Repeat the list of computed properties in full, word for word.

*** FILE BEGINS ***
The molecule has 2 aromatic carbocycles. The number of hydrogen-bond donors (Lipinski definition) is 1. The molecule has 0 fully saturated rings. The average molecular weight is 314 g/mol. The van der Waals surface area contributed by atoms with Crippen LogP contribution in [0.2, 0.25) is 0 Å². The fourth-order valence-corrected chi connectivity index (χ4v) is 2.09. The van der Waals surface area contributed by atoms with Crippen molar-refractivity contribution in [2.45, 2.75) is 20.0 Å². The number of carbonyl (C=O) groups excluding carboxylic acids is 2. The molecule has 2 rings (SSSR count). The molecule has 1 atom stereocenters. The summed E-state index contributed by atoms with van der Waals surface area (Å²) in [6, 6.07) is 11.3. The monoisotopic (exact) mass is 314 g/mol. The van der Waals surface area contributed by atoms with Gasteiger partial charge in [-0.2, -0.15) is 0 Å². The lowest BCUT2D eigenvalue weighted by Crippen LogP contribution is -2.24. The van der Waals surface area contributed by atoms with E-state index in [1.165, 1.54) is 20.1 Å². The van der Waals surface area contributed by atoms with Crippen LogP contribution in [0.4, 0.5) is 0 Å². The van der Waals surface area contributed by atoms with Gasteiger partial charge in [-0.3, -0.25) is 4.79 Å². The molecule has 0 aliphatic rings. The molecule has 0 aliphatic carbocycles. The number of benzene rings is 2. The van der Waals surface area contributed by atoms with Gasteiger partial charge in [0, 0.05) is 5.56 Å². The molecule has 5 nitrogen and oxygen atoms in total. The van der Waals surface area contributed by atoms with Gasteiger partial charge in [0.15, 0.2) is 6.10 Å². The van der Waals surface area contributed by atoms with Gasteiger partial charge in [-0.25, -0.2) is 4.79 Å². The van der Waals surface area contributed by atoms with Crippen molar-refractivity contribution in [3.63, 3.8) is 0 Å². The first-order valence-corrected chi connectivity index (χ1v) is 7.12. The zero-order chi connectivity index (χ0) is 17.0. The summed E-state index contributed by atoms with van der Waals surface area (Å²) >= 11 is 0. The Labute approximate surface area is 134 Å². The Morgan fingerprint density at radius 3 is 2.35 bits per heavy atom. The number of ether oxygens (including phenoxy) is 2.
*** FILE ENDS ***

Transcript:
The molecule has 2 aromatic carbocycles. The number of hydrogen-bond donors (Lipinski definition) is 1. The molecule has 0 fully saturated rings. The average molecular weight is 314 g/mol. The van der Waals surface area contributed by atoms with Crippen LogP contribution in [0.2, 0.25) is 0 Å². The fourth-order valence-corrected chi connectivity index (χ4v) is 2.09. The van der Waals surface area contributed by atoms with Crippen molar-refractivity contribution in [2.45, 2.75) is 20.0 Å². The number of carbonyl (C=O) groups excluding carboxylic acids is 2. The molecule has 2 rings (SSSR count). The molecule has 1 atom stereocenters. The summed E-state index contributed by atoms with van der Waals surface area (Å²) in [6, 6.07) is 11.3. The monoisotopic (exact) mass is 314 g/mol. The van der Waals surface area contributed by atoms with Gasteiger partial charge in [-0.2, -0.15) is 0 Å². The lowest BCUT2D eigenvalue weighted by Crippen LogP contribution is -2.24. The van der Waals surface area contributed by atoms with E-state index in [1.165, 1.54) is 20.1 Å². The van der Waals surface area contributed by atoms with Crippen LogP contribution in [0.4, 0.5) is 0 Å². The van der Waals surface area contributed by atoms with Gasteiger partial charge in [-0.3, -0.25) is 4.79 Å². The molecule has 0 aliphatic rings. The molecule has 0 aliphatic carbocycles. The number of benzene rings is 2. The van der Waals surface area contributed by atoms with Gasteiger partial charge in [0, 0.05) is 5.56 Å². The molecule has 5 nitrogen and oxygen atoms in total. The van der Waals surface area contributed by atoms with Gasteiger partial charge in [0.15, 0.2) is 6.10 Å². The van der Waals surface area contributed by atoms with Gasteiger partial charge in [-0.25, -0.2) is 4.79 Å². The van der Waals surface area contributed by atoms with Crippen molar-refractivity contribution in [3.63, 3.8) is 0 Å². The first-order valence-corrected chi connectivity index (χ1v) is 7.12. The zero-order chi connectivity index (χ0) is 17.0. The summed E-state index contributed by atoms with van der Waals surface area (Å²) >= 11 is 0. The Labute approximate surface area is 134 Å². The Morgan fingerprint density at radius 3 is 2.35 bits per heavy atom. The number of ether oxygens (including phenoxy) is 2.